From Commando – Of Horses and Men
by Deneys Reitz
After about an hour, I heard the sound of a hymn and the wheeze of a harmonium, such as stands in almost every Dutch farmhouse, and knew that I was nearing friends. When I knocked at the door, there was a hush at first, for in these disturbed times a visit late at night meant military requisition, but then I heard a shuffle of feet and the door opened.
A whole family was peering from within. When I told them who I was, they almost dragged me into the house, so eager were they to help. I must have looked very dishevelled, for the women wept with pity while removing the boot from my sore foot, and during the more painful process of extracting a thorn, nearly an inch long, that had run into the palm of my hand when I was thrown from my horse that afternoon. They fetched hot water and tore up clean linen for bandages; a meal was laid, with coffee, and the kindly people almost quarrelled for the right to serve me, so keen was their sympathy, although they knew that it might mean for them fines and imprisonment. Having attended to my wants, they took further counsel. It was agreed that I could not remain here, for even if the continuous patrols did not ferret me out, my presence was certain to be reported by the coloured farm labourers, who all over the Cape sided with the British. As I assured them that I was well able to walk, it was decided that I must continue westward on the off chance of coming up with General Smuts ... I made ready to start as soon as my boot had been sufficiently repaired.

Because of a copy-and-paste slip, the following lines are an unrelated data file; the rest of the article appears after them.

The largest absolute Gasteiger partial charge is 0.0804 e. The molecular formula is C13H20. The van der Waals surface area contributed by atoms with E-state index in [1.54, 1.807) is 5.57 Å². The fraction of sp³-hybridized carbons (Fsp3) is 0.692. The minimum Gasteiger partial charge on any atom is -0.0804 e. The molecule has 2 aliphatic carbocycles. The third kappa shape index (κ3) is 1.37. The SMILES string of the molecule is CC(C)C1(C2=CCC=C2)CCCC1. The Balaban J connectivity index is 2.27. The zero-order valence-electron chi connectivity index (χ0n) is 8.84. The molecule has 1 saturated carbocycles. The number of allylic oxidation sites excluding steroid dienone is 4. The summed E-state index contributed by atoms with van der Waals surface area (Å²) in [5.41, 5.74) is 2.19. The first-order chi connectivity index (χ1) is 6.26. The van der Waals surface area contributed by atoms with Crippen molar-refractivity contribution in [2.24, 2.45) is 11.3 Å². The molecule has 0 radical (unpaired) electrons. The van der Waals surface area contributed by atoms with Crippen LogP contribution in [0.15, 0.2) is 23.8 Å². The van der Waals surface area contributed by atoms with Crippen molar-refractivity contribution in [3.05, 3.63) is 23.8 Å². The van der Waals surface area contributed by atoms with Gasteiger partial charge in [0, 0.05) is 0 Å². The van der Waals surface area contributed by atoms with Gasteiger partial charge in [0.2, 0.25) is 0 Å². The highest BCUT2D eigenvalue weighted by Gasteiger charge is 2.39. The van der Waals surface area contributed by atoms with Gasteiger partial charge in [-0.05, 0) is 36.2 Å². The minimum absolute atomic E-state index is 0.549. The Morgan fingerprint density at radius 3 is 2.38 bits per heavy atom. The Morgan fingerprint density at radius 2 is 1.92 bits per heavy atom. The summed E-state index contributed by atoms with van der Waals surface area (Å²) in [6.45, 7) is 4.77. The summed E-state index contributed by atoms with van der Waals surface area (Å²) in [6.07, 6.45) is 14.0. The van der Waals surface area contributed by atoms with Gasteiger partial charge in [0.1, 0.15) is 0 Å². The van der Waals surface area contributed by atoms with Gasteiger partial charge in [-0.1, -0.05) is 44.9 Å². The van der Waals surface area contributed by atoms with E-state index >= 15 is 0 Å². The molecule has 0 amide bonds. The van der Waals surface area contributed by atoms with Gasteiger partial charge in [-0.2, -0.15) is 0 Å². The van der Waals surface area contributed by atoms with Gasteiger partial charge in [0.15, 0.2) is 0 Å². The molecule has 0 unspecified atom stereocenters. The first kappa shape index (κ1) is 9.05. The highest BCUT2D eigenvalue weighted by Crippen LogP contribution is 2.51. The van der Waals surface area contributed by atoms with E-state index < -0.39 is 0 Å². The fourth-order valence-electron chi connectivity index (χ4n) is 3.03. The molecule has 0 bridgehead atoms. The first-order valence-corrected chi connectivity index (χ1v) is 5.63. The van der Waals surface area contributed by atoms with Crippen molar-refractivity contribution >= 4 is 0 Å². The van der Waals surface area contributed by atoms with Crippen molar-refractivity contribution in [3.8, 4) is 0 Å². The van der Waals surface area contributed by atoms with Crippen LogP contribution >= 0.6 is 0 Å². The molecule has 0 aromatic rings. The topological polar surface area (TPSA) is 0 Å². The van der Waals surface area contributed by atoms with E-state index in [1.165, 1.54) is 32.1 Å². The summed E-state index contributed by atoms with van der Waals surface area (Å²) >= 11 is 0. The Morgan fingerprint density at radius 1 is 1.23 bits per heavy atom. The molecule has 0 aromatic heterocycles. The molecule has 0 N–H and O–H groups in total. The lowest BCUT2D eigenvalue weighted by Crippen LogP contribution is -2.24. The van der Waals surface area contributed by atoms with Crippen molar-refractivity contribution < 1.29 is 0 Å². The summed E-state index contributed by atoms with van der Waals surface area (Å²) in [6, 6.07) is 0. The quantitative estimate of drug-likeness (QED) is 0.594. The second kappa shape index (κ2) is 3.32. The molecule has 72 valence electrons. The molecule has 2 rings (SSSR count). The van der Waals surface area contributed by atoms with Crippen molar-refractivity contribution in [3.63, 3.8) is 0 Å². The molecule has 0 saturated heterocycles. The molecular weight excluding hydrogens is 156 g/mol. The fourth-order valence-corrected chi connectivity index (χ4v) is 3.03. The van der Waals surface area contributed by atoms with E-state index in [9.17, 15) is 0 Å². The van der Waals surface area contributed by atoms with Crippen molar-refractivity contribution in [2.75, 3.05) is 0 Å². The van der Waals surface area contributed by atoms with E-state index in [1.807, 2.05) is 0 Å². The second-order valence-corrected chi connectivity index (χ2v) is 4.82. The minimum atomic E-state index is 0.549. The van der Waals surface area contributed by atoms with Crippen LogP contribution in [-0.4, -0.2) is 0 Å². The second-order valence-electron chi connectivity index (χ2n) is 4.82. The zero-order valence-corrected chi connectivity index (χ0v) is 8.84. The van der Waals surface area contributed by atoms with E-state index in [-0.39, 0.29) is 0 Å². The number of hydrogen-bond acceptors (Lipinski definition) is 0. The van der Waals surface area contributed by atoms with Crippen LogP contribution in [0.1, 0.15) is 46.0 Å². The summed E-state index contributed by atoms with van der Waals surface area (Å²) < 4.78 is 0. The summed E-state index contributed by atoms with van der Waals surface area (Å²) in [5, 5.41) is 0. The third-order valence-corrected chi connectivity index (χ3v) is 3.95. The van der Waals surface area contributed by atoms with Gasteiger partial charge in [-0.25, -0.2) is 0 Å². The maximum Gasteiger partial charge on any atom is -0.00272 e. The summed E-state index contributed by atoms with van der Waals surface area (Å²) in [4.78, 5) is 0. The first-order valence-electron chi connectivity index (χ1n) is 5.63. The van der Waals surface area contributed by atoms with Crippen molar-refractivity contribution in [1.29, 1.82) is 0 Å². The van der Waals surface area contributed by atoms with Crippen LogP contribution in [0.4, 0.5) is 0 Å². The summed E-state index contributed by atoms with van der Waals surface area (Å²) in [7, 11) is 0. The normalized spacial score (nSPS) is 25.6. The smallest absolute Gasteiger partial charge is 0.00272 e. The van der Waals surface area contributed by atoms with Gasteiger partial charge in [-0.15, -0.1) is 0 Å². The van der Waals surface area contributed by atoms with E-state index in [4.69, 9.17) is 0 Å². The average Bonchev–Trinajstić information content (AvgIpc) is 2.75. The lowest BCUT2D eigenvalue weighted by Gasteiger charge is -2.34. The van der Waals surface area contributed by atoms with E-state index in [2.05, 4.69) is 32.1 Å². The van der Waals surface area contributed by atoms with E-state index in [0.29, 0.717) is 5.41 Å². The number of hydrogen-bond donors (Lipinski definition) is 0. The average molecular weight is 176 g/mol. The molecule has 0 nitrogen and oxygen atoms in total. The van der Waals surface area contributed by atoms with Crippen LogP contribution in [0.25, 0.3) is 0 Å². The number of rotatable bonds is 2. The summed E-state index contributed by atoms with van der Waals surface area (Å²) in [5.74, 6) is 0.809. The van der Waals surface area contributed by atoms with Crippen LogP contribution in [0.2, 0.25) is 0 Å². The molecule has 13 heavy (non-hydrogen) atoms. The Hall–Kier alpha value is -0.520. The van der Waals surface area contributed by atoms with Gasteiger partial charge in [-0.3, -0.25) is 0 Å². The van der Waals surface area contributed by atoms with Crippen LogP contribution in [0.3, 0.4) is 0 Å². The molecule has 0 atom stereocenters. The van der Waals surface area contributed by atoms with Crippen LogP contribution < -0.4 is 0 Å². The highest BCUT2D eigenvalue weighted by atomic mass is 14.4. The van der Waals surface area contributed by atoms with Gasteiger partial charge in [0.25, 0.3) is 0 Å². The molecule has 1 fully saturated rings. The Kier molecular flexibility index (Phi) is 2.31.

The head of the family, a patriarch of seventy, insisted on acting as my guide during the first stage of the journey, and firmly refused to waive the right in favour of his sons, who offered themselves. A grain-bag was packed with food and, after an affecting leave-taking, the old man and I set out. We trudged along, hour after hour, until his strength gave out and I made him turn back, his voice shaking with emotion as he wished me God-speed. ...
At last, as day was breaking, I heard the whicker of a horse and, going forward carefully, found all seven men asleep beneath the trees. They were astonished to see me, as they had been certain that I was either dead or taken.